THE ANDERS-JACKS CEMETERY
In the early 1800's, like many families of that time, the David Anders and Elias Jacks families headed west from their native homelands of North Carolina and Virginia. Their journey took them first to Kentucky, then further north and west to Howard County, MO. They finally settled on land made available by the Platte Purchase of 1836. Even before Platte County was organized in 1838, the Anders and Jacks families, along with the Johnson and Ford families, had settled in Rush Creek Valley on land that is now known as Weatherby Lake. They cleared the land, built their homes, planted orchards, and began farming what they called "the home place." Their main crops were apples, peaches, cherries, corn and tobacco.
David (1800-1890) and Catherine Jacks Anders (1806-1880) had twelve children while living in the Rush Creek Valley. Sadly, between the years 1840 to 1849, four or five of David and Catherine's children died. The Anders buried their children beneath a canopy of trees on a small ridge on their farm in an area that would become the family cemetery. Settling the land next to theirs was Catherine's brother, Elias B. Jacks (1801-1870) and his wife, Polly Warden Jacks. Elias and Polly Jacks are believed to have had 15 children, of which only 8 lived to adulthood. In time, the family cemetery would become the final resting place for David and Catherine Anders, Elias and Polly Jacks, and members of their immediate and extended families.
The Anders-Jacks Cemetery appears on land ownership maps dating back to 1877, and was probably in use until circa 1905. In a recorded deed dated 1919, the cemetery is described as being "one half acre" in size. According to family folklore, 29 members of the Anders and Jacks families were buried in this cemetery, along with a baby from the neighboring Johnson family. Because there were cholera pandemics covering a 30-year span between 1829 and 1859, it is presumed they would have lost many family members during this time, particularly infants and children.
David and Catherine Anders' home place remained in the Anders family until 1926 when it was purchased by William Workman. The land settled by the Jacks family was purchased by Glenn Weatherby in 1936. The former Anders' and Jacks' lands, along with land purchased from the Ford descendants by E.C. Thompson in 1922, became known as "Lakeview Subdivision." Descendants of the Anders and Jacks families have stated that the early developers of Weatherby Lake promised their family cemetery would be maintained. On a 1937 blue print of the dam, a cemetery symbol is shown acknowledging the Anders Jacks cemetery by the early developers. However, the cemetery was subsequently abandoned for nearly 70 years.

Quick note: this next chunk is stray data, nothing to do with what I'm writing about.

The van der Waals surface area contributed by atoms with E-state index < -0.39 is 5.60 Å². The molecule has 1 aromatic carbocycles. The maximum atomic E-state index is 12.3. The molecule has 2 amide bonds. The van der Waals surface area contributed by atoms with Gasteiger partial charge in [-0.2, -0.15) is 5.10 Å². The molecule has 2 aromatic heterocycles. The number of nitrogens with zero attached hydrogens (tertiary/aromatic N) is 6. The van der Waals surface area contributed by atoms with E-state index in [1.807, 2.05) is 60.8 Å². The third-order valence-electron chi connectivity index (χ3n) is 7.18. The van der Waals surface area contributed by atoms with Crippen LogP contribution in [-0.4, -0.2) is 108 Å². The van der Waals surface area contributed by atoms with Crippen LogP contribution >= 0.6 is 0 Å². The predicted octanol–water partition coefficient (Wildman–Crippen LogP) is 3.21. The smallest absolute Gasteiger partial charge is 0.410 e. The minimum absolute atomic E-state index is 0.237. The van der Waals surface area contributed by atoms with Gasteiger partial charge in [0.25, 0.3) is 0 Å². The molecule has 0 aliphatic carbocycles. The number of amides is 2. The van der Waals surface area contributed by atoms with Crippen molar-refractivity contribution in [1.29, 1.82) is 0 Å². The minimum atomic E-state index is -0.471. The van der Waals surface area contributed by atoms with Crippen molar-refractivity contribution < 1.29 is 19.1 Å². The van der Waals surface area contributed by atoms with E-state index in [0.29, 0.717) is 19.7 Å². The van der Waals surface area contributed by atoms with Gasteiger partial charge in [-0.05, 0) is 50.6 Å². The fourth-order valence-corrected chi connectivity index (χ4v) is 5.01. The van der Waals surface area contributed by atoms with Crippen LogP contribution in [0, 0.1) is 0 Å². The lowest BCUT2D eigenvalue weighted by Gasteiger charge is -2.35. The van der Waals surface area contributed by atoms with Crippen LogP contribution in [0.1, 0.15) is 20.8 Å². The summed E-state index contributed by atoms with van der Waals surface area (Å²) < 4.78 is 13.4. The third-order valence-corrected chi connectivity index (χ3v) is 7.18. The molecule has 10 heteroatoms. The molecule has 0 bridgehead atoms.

In 2005, with guidance and direction from the City of Weatherby Lake Board of Aldermen, the Weatherby Lake Historical Committee began restoring the Anders-Jacks cemetery with the help of donations, volunteer labor, and support from the residents of Weatherby Lake and southern Platte County. One broken marble monument, a few fieldstone grave markers, and pieces of four broken marble gravestones were all that remained visible when the cemetery lot was deeded to the City by heirs of William Workman in 1998. The broken monument has since been restored, and the names and dates are now clearly visible. Catherine Anders' name is engraved on the monument along with the names of four of her children. The earliest date of death engraved on the headstone is "June 28, 1840."
During the restoration, the cemetery area was cleared of brush and scrub trees by members of the Historical Committee and volunteers. A local Scout Troup, aided by members of the Historical Committee and many volunteers, planted a living fence along the entire perimeter of the cemetery. Historical Committee members and "Friends of the Cemetery" also contributed a wrought-iron gate, a wrought-iron gated trellis, two stone entry columns, four limestone corner posts, and numerous flowering trees. The cemetery was "dowsed" several times by a local cemetery historian/preservationist, and there are now believed to be 96 graves located within the cemetery; of which 36 were probably children. As part of the restoration process, field stones were placed as markers at each of the graves. On June 17, 2006, a dedication ceremony was held at the cemetery and the land was reconsecrated by a local Pastor. Restoration and maintenance continues at the cemetery with the help of many volunteers.
The cemetery is located at the intersection of Eastside Drive and Cemetery Lane. All are invited to come, sit, and enjoy the quiet peaceful nature at this important historical site.
[References: The Chronicles of Weatherby Lake, 1936-1997, Weatherby Lake Historical Task Force; Solid Citizens: The Ancestry and Descendants of Elias Arillas Mathias Marcus Emfore Jackson Andrews-Anders of Missouri, Harley d. Anders, Sr.; History of Wyandotte County, Kansas and it's People, ed. and comp. by Perl W. Morgan; Annals of Platte County, Missouri, Willam M. Paxton, 1897.]